Since the release of Microsoft, Corp.’s (NASDAQ: MSFT) first Surface tablets in late 2012, the devices have mainly been considered failures when it comes to the dollars and cents aspect of consumer electronics. Neither the Surface nor the Surface Pro sold well since their respective release dates, and it didn’t help either that Microsoft had […]
Since the release of Microsoft, Corp.’s (NASDAQ: MSFT) first Surface tablets in late 2012, the devices have mainly been considered failures when it comes to the dollars and cents aspect of consumer electronics. Neither the Surface nor the Surface Pro sold well since their respective release dates, and it didn’t help either that Microsoft had to deal with some PR complications, such as the Surface RT proving to be confusing for users who weren’t aware that Windows RT is a “lite” version of the Windows platform that is specifically created for devices based on ARM architecture. Also, many felt that the productivity-oriented Surface Pro didn’t come with enough storage space for end users, what with the software taking up a huge chunk of the advertised internal memory. However, Microsoft had recently reported some solid growth figures in Surface tablet sales, something that may bode well for the future of the “struggling” slates.
Statistics on Microsoft’s quarter four 2013 financials show that Surface revenue had increased by more than twofold, rising from $400 million to $893 million on a quarter-over-quarter basis. Microsoft said in its conference call with investors that this was driven by “improved execution at retail and favorable reviews of the new Surface devices,” namely the Surface 2 and Surface Pro 2. Further, tablet shipments had also more than doubled from quarter three 2013 to quarter four 2014, though it should be mentioned that shipments to retailers are not to be confused with sales, or the actual Microsoft Surface tablets purchased by customers. Microsoft did not delineate sales figures to separate sales of the Surface/Surface 2 line (tablets powered by Windows RT, which cannot run “legacy” programs), and the Surface Pro/Surface Pro 2 (tablets running on full-featured versions of Windows 8/8.1).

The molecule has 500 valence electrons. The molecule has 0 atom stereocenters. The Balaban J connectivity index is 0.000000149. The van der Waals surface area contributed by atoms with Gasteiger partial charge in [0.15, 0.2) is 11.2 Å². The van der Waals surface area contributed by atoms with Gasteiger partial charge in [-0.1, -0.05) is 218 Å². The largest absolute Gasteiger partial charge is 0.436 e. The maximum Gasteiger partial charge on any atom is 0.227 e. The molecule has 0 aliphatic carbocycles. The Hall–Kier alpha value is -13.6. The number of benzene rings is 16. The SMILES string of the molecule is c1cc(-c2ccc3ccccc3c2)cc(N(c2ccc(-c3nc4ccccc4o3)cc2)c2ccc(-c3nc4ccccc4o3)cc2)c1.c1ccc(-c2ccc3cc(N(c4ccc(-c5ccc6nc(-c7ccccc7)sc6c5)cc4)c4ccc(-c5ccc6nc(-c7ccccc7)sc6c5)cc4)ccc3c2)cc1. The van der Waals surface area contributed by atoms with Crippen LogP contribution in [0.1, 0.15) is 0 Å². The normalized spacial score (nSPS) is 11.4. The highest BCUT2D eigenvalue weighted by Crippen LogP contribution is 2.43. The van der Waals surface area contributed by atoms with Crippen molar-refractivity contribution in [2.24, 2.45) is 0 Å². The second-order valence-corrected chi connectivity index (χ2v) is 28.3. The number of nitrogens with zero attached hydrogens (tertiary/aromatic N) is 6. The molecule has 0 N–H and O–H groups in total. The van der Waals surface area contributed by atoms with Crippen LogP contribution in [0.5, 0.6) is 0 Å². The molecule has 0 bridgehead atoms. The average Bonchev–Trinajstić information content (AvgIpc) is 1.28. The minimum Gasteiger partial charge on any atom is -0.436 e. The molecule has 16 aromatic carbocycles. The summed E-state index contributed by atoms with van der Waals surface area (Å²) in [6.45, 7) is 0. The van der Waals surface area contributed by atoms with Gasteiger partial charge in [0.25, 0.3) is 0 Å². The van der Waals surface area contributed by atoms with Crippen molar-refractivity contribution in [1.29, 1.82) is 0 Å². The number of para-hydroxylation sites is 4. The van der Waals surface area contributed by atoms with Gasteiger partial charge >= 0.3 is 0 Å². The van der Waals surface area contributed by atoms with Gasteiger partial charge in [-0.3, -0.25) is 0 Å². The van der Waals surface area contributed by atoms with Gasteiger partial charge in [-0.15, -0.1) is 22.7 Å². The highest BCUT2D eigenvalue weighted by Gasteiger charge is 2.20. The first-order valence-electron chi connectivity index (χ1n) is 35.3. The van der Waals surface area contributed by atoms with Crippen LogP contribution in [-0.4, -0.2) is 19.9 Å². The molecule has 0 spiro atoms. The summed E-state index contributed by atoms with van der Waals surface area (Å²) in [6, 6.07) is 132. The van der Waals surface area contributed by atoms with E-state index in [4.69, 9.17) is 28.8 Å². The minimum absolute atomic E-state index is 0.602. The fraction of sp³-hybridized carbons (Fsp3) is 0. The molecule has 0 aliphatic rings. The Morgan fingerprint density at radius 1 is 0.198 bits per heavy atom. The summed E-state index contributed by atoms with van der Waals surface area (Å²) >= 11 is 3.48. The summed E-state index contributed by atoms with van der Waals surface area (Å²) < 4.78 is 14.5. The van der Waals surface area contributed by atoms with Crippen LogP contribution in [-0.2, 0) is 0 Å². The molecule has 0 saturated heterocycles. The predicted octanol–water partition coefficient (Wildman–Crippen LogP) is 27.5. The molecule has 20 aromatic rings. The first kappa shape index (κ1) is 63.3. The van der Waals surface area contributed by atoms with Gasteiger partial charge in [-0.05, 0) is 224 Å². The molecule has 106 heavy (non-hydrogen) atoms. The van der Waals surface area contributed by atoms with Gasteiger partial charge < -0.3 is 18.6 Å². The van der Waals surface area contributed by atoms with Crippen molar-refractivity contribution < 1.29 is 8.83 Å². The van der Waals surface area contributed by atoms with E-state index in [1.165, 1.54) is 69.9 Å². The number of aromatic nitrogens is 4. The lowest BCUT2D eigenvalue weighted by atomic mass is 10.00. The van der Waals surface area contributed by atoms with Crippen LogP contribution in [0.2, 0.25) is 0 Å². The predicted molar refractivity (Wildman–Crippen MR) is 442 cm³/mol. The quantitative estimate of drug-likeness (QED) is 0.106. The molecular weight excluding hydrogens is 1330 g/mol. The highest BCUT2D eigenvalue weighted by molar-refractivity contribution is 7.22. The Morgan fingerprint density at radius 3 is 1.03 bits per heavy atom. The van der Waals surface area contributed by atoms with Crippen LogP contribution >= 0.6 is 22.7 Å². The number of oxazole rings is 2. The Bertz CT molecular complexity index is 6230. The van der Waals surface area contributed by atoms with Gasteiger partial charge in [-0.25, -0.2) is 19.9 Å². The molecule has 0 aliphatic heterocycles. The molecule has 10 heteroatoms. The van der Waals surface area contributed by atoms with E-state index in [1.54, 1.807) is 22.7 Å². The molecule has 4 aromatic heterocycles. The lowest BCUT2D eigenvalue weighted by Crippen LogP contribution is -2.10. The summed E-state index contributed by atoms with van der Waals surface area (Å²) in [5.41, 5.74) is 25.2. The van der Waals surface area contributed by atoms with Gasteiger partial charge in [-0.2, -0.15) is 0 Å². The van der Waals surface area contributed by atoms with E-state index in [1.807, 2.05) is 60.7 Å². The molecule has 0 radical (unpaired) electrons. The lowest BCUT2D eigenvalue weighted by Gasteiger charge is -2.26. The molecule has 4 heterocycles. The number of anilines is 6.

Regardless of how one looks at the Microsoft Surface tablets’ success, or lack thereof, December 2013’s statistics are a more than decent improvement over early-2013 stats, where Microsoft had written off $900 million due to poor demand and sales for the first-generation Microsoft Surface RT. As of quarter two 2013 (June ending quarter), Microsoft had earned $853 million in Surface tablet sales, even though these tablets had not yet been available for at least 12 months/one calendar year.
Despite the improvement in sales and shipments, Microsoft still has a ways to go before it turns a corner and makes the Surface tablet series into a truly profitable family of devices. And it did not disclose any financial specifics either on the performance of the Nokia Devices and Services unit, an arm it is set to fully acquire in the current March 2014 quarter. According to Microsoft CFO Amy E. Hood, the company, in her opinion, has “made a big leap from version one to version two.” She also added that there was growth in Microsoft’s Windows Phone business, both in licensing and mobile phone intellectual property revenue. As for Microsoft Chief Executive Steven A. (Steve) Ballmer, he admitted that Microsoft’s Commercial arm “continues to outpace the overall market”, and that the Devices and Consumer segment performed “great” in the holiday, or October to December 2013 quarter.